LAKE BUENA VISTA, Fla. -- Dallas Mavericks star Luka Doncic was on the ground. He had just driven to the basket against the Milwaukee Bucks but didn't get the foul call. His coach, Rick Carlisle, stepped in to defend him, as coaches do.
"Four f---ing times!" he repeatedly yelled at referee David Guthrie, eventually earning a technical foul in the Aug. 8 game.
Portland Trail Blazers coach Terry Stotts had a similarly explicit reaction during his team's game against Boston six days earlier, barking at a referee running past him after a call, "That's bulls---!"
Both coaches' objections were easily heard from the upper deck of the mostly empty AdventHealth Arena. Without crowd noise to drown them out, many on-court complaints and conversations in the NBA's bubble are audible even to viewers of game broadcasts.
That lack of ambient sound in the three arenas being used at ESPN's Wide World of Sports Complex in Florida has made for a different dynamic between referees and the players and coaches throughout a game.
"In my career, 10 years, I never would have heard an assistant from 70 feet away say, 'Make the f---ing call!'" referee Josh Tiven said. "But you might hear that here."
In the bubble, referees have had to rethink some of their approaches to the job. What do you do when you hear a foul you didn't necessarily see? What is it like knowing that the viewing audience can hear your explanation of every call in real time? And how much slack do you give during those on-court confrontations that are suddenly under a larger microscope?
"It's been an unusual experience, and nothing we could ever dream of," said 26-year referee James Capers, one of the league's most veteran officials. "It's so unusual of a circumstance that I'm trying to take it one day at a time and just make the best out of it."
REFEREES, OF COURSE, are accustomed to hearing on-court complaints.
"I mean, we're next to them when we're refereeing the games," Monty McCutchen, the NBA's vice president of refereeing and training, said with a laugh.
It's one thing, though, for players and coaches to be shouting at referees when they can barely hear each other in an NBA arena full of screaming fans. It's another when the conversations are happening in an empty arena that is more of a made-for-television soundstage.
Jordan Clarkson let fly a 3-pointer that he thought was affected by contact from Jamal Murray. The Jazz guard jogged back down the court, jawing at Curtis Blair, the referee closest to him. As play continued, Blair eventually had enough and hit Clarkson with a technical foul.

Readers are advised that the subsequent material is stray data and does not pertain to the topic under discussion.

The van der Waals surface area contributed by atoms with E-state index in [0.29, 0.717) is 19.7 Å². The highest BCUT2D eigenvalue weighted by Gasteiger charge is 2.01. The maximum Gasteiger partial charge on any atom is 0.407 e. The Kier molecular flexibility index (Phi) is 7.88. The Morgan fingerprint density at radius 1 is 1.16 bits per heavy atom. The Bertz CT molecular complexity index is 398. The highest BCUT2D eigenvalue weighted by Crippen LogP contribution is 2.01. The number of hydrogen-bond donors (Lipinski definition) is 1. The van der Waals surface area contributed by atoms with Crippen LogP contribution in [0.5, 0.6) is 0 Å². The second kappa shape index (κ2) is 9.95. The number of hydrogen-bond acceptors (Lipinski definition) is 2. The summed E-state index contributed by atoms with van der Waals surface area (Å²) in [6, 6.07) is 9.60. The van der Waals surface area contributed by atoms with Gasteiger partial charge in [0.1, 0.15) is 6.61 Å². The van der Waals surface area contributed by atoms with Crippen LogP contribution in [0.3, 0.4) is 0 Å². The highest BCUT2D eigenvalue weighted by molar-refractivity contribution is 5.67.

Utah coach Quin Snyder began yelling from the opposite side of the court as Murray went to shoot the technical free throw. At the end of his one-way, crosscourt conversation, Snyder turned and waved his hand in Blair's direction.
That was enough for veteran referee Scott Foster to T up Snyder, too.
"What is that?" Snyder barked at Foster, whose expression didn't change. After taking a few steps to clear his head, Snyder started again.
"That's bad, Scott," Snyder said. "I was talking about my own player."
It was the kind of conversation that could happen on any night in the playoffs -- except in this case, it was in the early afternoon and was clearly heard by both the scattered attendees in the building and anyone watching the broadcast.
Having these moments play out so noticeably and publicly is new for the 45 referees on campus and has led officials like Capers to really think about such interactions before they take place.
"The biggest adjustment, at least for me, is how do I respond to coaches and players in a manner to bring them down so that we don't escalate the situation," Capers said. "They're not really saying anything malicious. It's just that since there is nobody there, you can hear them."
And conversations that never would have happened at all -- say, after someone in the second row on the bench yells at the referees at the opposite end of the court -- have now become part of the discourse. That, too, has led to a lot of shifting to make sure that play doesn't lose its flow.
"It has been communicated: 'Hey, use common sense here,'" Tiven said. "There's things you are going to hear in this environment that you would never have heard in the last 25 or 30 years or even before that. ...
"[The league office has] also asked us to try to monitor and use good judgment when it comes to giving technical fouls on things we definitely would not have heard ordinarily. There seems to be a little leeway there."
Those interactions are also now on display to a wider audience. Viewers can hear refs' explanations of calls to the scorer's table or to coaches, similar to how NFL referees are heard on TV.
"[Referee] Tyler Ford said he's determining who the Ed Hochuli of the staff is," Tiven said, referencing the now-retired NFL ref known for his authoritative penalty announcements. "He's watching the games and seeing who is really good and nice and smooth."